Britain’s car parking spaces are too small to cope with consumers’ love affair with big family SUVs, leading to nearly £1.4bn of car park prangs every year according to figures from Accident Exchange.
The average parking space is just 4.8 metres long and 2.4 wide, however, popular SUVs like the Audi Q7 and Mercedes-Benz GL-Class measure in at five metres plus, and nearly two metres wide.
With the added challenge of pillars and tight ramps in multi-storey car parks, manoeuvring larger vehicles is now making some car parks ‘no-go’ areas for Britain’s motorists.
The research undertaken by Accident Exchange, which assists vehicle manufacturers and dealerships in keeping motorists mobile in the event of an accident, estimated a 35 per cent increase in parking prangs since 2014, and the meteoric rise of SUVs could be a factor.
With an average bill of £2,05 to repair accident-damaged vehicles, parking-related incidents now account for more than 30% of all accidents. It is now estimated that there are over 675,000 car parking collisions of this type annually – a staggering 1,859 every day.
The SUV segment has enjoyed huge success in the UK, with figures in February alone revealing a 44 per cent rise compared to the same month last year, which could be a factor in the alarming rise in parking prangs, despite packing technology to avoid accidents.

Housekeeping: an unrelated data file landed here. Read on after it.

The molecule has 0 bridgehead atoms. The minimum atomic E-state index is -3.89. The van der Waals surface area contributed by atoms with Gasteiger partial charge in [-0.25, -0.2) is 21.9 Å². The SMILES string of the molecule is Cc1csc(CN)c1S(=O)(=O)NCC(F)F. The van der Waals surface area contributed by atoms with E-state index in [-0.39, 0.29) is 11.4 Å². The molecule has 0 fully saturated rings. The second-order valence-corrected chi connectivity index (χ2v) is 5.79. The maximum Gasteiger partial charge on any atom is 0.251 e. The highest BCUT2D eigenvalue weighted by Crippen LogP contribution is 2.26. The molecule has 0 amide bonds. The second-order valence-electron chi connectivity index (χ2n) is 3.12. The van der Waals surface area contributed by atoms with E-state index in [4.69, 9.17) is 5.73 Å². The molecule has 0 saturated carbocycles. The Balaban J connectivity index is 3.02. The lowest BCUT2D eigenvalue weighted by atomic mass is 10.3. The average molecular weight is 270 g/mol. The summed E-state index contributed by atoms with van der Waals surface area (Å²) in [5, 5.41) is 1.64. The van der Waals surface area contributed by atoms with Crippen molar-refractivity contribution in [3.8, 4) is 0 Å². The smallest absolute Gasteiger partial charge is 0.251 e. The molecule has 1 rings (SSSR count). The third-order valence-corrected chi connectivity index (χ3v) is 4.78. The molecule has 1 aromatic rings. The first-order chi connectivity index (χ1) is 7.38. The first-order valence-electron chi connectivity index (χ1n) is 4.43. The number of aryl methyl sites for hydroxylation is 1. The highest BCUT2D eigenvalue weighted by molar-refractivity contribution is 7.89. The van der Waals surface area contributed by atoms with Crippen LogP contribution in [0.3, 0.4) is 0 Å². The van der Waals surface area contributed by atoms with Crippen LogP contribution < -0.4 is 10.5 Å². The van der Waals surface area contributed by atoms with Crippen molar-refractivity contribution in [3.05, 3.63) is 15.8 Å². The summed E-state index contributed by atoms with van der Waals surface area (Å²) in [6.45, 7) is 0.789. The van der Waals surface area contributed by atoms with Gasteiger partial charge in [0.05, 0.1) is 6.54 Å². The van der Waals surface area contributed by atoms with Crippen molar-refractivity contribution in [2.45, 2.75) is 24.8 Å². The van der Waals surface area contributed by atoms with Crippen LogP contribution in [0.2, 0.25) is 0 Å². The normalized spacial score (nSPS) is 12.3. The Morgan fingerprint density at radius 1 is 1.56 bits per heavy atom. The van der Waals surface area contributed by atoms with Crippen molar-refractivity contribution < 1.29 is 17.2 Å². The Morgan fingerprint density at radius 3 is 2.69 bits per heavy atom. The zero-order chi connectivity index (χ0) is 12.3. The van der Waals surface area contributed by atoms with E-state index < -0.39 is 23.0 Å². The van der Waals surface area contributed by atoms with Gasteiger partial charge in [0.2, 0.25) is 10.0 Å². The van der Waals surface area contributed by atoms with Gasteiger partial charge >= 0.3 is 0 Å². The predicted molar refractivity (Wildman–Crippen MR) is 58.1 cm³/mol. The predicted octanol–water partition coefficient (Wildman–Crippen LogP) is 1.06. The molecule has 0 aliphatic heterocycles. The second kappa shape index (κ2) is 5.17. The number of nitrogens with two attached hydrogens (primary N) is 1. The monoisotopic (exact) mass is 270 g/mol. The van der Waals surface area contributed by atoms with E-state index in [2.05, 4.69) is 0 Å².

It’s not just the popularity of SUVs which is impacting the average size of vehicles, smaller vehicles like the Vauxhall Corsa are significantly larger than their counterparts just 15 years ago.
The study, which measured the growth of some of the most popular vehicles in the UK, found that the latest Corsa had undergone the biggest change to its size over a 15-year period. The popular hatchback has expanded by a staggering 16%, a trend that persists across most vehicle segments.
Scott Hamilton-Cooper, Director of Operations at Accident Exchange, said: “Drivers are having to squeeze increasingly large cars into spaces that generally haven’t got any larger for a very long time. Almost all of the councils we researched carried over the government’s recommendation, which makes things tight for large cars.
“This could be contributing to the rise in car parking incidents we are seeing. Manufacturers follow the market, and so cars are outgrowing parking spaces.
“Not only are popular SUVs usurping smaller hatchbacks when it comes to new cars sales, older smaller cars are being taken off the street.
“The undoubted success of the SUV segment will have played its part – perhaps the roads aren’t quite ready for them because some drivers feel certain car parks are no-go areas due the sheer length and width of their cars.”
The recent study examined over 85,000 incidents recorded by Accident Exchange between mid-2013 and August 2016.
Content Marketing Executive at Motors.co.uk